|Birth Day:||November 6, 1969|
|Birth Place:||New York City, United States|
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He earned his bachelor's degree from Harvard University. His first job post-college was writing for The Village Voice.
Arch Colson Chipp Whitehead was born in New York City on November 6, 1969, and grew up in Manhattan. He is one of four children to successful entrepreneur parents who owned an executive recruiting firm. As a child in Manhattan, Whitehead went by his first name Arch. He later switched to Chipp, before switching to Colson. He attended the elite prep Trinity School in Manhattan and graduated from Harvard University in 1991. In college he became friends with poet Kevin Young.
His non-fiction account of the 2011 World Series of Poker The Noble Hustle: Poker, Beef Jerky & Death was published by Doubleday in 2014.
His 2016 novel, The Underground Railroad, was a selection of Oprah's Book Club 2.0, and was also chosen by President Barack Obama as one of five books on his summer vacation reading list. In January 2017 it was awarded the Carnegie Medal for Excellence in Fiction at the American Library Association Mid-Winter conference in Atlanta, GA. Colson was also honored with the 2017 Hurston/Wright Award for fiction presented by the Zora Neale Hurston/Richard Wright Foundation. The Underground Railroad won the 2017 Pulitzer Prize for Fiction. Judges of the prize called the novel "a smart melding of realism and allegory that combines the violence of slavery and the drama of escape in a myth that speaks to contemporary America."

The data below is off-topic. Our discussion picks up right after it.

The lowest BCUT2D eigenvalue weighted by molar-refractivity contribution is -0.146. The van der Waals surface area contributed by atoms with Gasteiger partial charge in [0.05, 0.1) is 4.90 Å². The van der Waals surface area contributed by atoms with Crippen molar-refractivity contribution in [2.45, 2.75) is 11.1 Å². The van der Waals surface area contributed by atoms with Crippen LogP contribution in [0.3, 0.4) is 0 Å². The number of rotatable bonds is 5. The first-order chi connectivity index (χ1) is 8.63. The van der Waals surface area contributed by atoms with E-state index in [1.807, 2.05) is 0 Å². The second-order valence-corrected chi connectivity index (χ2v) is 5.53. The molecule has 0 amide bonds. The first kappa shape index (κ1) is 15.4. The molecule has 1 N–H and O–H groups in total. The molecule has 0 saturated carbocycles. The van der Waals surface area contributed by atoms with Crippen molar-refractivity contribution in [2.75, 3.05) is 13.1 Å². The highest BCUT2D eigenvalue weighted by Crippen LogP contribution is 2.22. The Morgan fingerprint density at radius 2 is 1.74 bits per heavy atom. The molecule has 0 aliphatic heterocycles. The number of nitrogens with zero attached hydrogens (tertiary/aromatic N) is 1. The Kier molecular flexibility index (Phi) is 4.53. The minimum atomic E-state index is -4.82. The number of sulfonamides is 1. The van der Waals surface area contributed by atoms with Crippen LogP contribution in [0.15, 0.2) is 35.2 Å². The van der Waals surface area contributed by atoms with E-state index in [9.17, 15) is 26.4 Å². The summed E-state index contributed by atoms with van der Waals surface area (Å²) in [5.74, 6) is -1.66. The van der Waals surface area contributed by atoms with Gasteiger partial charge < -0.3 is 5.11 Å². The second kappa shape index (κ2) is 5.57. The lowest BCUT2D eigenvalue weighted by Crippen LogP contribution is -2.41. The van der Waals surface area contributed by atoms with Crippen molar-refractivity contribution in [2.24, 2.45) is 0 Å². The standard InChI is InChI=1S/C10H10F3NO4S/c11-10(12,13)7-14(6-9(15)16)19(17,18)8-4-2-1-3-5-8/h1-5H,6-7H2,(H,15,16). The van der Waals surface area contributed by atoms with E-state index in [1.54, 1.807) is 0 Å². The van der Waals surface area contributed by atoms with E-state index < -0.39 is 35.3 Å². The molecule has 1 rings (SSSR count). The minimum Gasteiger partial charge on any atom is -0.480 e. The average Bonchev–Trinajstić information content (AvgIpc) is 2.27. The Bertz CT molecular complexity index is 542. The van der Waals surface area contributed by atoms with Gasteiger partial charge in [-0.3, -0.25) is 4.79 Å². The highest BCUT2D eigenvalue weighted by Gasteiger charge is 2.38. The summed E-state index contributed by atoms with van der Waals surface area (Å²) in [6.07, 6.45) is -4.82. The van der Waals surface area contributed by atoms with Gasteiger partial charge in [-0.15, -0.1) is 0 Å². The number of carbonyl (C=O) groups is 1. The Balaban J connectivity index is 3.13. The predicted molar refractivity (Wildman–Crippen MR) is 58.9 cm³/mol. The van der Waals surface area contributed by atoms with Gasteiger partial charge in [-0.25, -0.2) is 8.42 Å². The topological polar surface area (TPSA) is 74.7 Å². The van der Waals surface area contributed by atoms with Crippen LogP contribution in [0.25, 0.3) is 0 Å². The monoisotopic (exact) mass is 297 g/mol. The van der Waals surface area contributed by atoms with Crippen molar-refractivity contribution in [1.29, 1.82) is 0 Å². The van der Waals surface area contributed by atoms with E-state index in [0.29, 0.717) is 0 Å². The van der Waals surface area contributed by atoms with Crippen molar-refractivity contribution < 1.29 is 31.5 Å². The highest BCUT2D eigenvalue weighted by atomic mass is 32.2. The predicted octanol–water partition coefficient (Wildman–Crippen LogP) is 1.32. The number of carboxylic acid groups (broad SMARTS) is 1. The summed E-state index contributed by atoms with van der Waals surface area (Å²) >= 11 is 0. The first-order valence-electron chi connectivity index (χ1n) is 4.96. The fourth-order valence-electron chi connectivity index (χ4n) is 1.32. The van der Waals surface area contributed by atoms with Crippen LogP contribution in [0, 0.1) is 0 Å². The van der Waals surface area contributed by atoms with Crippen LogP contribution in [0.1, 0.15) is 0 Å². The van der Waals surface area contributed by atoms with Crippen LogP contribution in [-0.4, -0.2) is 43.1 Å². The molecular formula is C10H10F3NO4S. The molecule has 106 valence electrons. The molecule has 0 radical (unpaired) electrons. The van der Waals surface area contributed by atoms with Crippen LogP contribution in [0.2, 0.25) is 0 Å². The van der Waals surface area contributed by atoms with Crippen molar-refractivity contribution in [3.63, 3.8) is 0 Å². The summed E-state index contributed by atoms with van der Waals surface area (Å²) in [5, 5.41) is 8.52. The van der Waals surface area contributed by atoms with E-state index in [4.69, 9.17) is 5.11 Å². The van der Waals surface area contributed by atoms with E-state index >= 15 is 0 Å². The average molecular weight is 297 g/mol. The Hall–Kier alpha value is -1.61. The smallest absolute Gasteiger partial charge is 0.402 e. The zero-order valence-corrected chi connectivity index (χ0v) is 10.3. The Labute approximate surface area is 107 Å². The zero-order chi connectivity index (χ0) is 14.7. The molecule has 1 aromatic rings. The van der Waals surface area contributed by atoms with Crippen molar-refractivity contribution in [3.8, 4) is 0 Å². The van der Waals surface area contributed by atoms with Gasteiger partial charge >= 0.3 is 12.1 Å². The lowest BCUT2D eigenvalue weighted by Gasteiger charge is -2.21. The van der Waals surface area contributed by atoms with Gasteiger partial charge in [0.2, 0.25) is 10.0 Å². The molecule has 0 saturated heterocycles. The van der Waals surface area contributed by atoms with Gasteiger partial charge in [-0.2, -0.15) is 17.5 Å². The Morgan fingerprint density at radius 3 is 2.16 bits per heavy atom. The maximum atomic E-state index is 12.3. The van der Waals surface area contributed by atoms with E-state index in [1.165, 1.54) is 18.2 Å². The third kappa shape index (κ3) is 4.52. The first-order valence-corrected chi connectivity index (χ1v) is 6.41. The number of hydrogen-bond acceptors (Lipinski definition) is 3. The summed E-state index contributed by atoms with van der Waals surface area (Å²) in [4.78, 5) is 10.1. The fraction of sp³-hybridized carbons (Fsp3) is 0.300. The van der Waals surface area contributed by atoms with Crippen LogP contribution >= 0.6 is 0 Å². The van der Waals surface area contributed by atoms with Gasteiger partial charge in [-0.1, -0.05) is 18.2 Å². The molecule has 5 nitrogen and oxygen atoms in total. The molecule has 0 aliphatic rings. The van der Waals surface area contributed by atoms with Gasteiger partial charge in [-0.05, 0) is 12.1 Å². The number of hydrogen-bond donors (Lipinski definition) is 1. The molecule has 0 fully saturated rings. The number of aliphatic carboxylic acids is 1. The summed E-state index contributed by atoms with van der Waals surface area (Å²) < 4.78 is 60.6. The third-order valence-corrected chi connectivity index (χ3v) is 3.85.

Whitehead's seventh novel, The Nickel Boys, was published in July 2019. The novel was inspired by the real-life story of the Dozier School for Boys in Florida, where children convicted of minor offences suffered violent abuse. In conjunction with the publication of The Nickel Boys, Whitehead was featured on the cover of TIME Magazine for the July 8, 2019 edition, alongside the strap-line "America's Storyteller". The Nickel Boys won the 2020 Pulitzer Prize for Fiction. Judges of the prize called the novel "a spare and devastating exploration of abuse at a reform school in Jim Crow-era Florida that is ultimately a powerful tale of human perseverance, dignity and redemption." It is Whitehead's second win, making him the fourth writer in history to have won the prize twice.
In 2020 Whitehead criticized the Internet Archive's National Emergency Library program, launched in response to the COVID-19 pandemic, writing on Twitter: "They scan books illegally and put them online. It’s not a library."
Currently, Colson Whitehead is 52 years, 10 months and 20 days old. Colson Whitehead will celebrate 53rd birthday on a Sunday 6th of November 2022.
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